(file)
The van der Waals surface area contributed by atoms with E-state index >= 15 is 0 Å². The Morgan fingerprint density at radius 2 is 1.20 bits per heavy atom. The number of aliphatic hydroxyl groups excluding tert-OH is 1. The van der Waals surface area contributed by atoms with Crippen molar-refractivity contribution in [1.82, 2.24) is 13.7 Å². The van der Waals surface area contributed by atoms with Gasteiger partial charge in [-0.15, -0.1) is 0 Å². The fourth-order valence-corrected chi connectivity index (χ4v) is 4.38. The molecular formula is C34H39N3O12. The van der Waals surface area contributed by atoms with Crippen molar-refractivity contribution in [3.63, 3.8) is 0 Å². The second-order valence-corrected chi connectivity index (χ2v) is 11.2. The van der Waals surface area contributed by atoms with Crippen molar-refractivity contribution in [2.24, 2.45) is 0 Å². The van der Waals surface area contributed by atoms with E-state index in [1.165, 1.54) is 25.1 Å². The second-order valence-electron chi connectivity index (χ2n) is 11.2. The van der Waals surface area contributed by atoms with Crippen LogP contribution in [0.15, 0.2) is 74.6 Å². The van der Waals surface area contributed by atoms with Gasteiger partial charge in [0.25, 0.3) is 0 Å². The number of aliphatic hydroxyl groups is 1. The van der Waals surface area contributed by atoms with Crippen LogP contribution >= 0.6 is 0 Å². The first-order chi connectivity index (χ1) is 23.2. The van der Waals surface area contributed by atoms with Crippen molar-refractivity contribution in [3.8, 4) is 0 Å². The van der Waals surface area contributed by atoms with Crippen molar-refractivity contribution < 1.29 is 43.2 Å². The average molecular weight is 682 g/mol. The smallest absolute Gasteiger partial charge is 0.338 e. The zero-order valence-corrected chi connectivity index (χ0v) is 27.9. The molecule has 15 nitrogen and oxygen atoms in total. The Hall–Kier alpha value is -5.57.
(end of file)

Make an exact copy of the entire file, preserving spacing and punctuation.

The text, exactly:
The van der Waals surface area contributed by atoms with E-state index >= 15 is 0 Å². The Morgan fingerprint density at radius 2 is 1.20 bits per heavy atom. The number of aliphatic hydroxyl groups excluding tert-OH is 1. The van der Waals surface area contributed by atoms with Crippen molar-refractivity contribution in [1.82, 2.24) is 13.7 Å². The van der Waals surface area contributed by atoms with Gasteiger partial charge in [-0.15, -0.1) is 0 Å². The fourth-order valence-corrected chi connectivity index (χ4v) is 4.38. The molecular formula is C34H39N3O12. The van der Waals surface area contributed by atoms with Crippen molar-refractivity contribution in [3.63, 3.8) is 0 Å². The second-order valence-corrected chi connectivity index (χ2v) is 11.2. The van der Waals surface area contributed by atoms with Crippen molar-refractivity contribution in [2.24, 2.45) is 0 Å². The van der Waals surface area contributed by atoms with E-state index in [1.165, 1.54) is 25.1 Å². The second-order valence-electron chi connectivity index (χ2n) is 11.2. The van der Waals surface area contributed by atoms with Crippen LogP contribution in [0.15, 0.2) is 74.6 Å². The van der Waals surface area contributed by atoms with Gasteiger partial charge in [0.25, 0.3) is 0 Å². The number of aliphatic hydroxyl groups is 1. The van der Waals surface area contributed by atoms with Crippen LogP contribution >= 0.6 is 0 Å². The first-order chi connectivity index (χ1) is 23.2. The van der Waals surface area contributed by atoms with Crippen molar-refractivity contribution in [3.8, 4) is 0 Å². The van der Waals surface area contributed by atoms with Crippen molar-refractivity contribution < 1.29 is 43.2 Å². The average molecular weight is 682 g/mol. The smallest absolute Gasteiger partial charge is 0.338 e. The zero-order valence-corrected chi connectivity index (χ0v) is 27.9. The molecule has 15 nitrogen and oxygen atoms in total. The Hall–Kier alpha value is -5.57.